Maui News

Maui Police Launch Distracted Driving Enforcement

March 27, 2019, 9:34 AM HST
* Updated March 27, 9:36 AM
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Drive Safe Advisory. Maui Now graphic.

Maui police are joining law enforcement agencies nationwide during the “Connect to Disconnect (C2D)” high-visibility enforcement campaign against distracted driving.

The effort combines increased enforcement of distracted driving laws with advertising and media outreach.

Those who violate Hawaiʻi’s Mobile Electronic Device law are subject to a fine of $297; or $347 if in a school or construction zone. Mobile Electronic Devices include, but are not limited to: cellphones, tablet computers, digital cameras and gaming devices.

The Maui Police Department urges all drivers to remember to use a hands free device, pull over or just wait until they reach their destination before using any Mobile Electronic Device. “Our primary goal during the operation is to make the roadways of Maui County safe for the entire public to use by reducing the number of motor vehicle collisions caused by distracted driving,” police said in a press release announcement.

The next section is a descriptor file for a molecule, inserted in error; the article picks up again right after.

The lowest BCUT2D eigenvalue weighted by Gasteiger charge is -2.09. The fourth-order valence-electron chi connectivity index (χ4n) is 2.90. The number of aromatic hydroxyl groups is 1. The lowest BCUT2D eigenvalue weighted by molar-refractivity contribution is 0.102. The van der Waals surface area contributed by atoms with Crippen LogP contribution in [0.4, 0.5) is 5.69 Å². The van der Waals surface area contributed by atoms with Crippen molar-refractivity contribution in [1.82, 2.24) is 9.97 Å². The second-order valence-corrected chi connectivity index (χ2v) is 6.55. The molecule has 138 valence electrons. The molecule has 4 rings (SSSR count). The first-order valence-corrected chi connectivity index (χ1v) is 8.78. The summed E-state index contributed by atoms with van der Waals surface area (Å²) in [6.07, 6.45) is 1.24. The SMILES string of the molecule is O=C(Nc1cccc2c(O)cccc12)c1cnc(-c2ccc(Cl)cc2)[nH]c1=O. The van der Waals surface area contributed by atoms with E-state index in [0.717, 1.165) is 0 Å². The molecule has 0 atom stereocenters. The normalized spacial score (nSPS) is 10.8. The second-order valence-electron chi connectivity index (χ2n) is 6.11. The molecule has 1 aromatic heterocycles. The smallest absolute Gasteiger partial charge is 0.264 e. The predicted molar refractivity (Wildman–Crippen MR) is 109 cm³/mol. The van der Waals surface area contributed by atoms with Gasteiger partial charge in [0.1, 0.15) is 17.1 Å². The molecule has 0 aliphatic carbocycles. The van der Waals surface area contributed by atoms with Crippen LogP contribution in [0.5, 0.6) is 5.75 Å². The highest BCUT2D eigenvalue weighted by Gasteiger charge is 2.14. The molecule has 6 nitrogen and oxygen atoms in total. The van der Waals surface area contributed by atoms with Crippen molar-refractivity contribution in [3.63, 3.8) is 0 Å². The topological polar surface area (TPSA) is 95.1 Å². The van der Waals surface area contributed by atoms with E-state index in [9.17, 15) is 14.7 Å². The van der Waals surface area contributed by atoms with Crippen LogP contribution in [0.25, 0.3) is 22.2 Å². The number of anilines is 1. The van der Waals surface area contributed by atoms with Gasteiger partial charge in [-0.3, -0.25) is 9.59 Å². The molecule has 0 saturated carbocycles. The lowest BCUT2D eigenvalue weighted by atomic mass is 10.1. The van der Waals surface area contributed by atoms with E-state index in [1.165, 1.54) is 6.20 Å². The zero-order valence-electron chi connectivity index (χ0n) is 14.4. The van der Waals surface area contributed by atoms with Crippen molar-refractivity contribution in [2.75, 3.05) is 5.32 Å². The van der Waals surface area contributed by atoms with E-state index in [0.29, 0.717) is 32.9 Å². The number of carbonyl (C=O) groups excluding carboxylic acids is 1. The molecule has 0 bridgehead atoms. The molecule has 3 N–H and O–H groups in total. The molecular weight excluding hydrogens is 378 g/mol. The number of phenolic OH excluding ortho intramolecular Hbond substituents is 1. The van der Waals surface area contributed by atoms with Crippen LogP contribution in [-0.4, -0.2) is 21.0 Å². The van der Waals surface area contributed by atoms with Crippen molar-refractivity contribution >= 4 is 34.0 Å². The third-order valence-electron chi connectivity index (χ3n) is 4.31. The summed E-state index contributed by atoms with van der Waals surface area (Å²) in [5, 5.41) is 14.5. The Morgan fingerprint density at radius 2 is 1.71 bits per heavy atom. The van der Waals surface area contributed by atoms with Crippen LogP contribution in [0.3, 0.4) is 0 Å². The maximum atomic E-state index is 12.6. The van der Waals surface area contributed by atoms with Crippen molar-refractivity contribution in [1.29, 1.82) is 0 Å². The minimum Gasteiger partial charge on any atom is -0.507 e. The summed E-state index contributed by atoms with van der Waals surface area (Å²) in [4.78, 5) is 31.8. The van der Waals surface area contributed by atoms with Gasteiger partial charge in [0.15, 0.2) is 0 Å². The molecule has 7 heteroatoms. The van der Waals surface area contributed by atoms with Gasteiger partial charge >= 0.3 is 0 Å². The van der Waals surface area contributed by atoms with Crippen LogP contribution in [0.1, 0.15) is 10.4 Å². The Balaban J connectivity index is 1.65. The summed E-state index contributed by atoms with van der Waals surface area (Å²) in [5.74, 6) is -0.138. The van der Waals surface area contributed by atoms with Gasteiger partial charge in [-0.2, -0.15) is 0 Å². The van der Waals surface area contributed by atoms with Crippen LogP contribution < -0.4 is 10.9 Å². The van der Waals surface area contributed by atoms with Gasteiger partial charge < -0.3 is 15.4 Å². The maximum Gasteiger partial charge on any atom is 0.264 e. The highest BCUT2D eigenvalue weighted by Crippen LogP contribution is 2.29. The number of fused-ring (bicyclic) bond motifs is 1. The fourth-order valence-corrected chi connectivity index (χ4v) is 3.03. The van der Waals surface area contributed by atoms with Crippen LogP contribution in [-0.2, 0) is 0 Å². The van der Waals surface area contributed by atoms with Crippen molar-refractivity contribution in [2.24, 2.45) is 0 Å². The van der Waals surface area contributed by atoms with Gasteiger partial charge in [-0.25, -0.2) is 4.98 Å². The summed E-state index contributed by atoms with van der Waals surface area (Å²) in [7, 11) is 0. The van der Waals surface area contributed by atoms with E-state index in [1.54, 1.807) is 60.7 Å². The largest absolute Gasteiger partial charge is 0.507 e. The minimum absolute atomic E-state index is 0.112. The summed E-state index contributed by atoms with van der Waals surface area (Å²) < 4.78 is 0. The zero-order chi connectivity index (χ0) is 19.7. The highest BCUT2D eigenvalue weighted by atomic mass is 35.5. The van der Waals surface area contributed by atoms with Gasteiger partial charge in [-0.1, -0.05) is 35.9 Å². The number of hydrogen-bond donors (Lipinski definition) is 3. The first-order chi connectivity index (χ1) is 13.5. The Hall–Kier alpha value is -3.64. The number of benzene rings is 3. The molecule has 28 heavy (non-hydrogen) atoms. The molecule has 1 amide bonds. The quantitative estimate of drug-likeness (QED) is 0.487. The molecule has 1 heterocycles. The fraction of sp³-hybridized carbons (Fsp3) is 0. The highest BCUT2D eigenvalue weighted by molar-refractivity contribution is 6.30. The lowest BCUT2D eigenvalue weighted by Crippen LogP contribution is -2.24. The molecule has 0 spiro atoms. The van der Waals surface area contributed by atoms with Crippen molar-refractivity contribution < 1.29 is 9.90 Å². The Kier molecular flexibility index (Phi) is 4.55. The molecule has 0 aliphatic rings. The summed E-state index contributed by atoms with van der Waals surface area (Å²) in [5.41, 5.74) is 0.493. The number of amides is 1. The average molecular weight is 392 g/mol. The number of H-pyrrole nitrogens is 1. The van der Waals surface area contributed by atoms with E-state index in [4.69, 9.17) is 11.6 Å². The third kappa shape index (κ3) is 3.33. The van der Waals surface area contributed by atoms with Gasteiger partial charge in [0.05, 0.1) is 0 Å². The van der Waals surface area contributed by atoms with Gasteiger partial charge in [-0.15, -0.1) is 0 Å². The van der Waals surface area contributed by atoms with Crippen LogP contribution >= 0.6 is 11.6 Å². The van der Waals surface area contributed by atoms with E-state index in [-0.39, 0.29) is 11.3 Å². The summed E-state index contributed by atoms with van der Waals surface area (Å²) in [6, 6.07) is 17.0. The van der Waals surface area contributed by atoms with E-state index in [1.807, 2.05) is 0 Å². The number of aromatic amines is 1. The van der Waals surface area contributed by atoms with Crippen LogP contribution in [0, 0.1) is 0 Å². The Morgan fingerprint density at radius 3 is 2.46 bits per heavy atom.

In 2016, NHTSA estimated 3,450 people were killed in crashes involving distracted drivers.


During the daylight hours, approximately 481,000 drivers are using cellphones while driving, police said. “That creates enormous potential for deaths and injuries on US roads,” police said, noting that teens were the largest age group reported as distracted at the time of fatal crashes.


“Texting is the most dangerous distraction. Sending or reading a text takes your eyes off the road for five seconds. At 55 mph, that’s like driving the length of an entire football field with your eyes closed,” police said.

“You cannot drive safely unless the task of driving has your full attention. Any non-driving activity you engage in is a potential distraction and increases your risk of crashing. Anytime someone takes their eyes off the road, hands off the wheel or mind of the task of driving, they risk causing an accident. No one has the right to put another person’s life at risk,” police said in the release.

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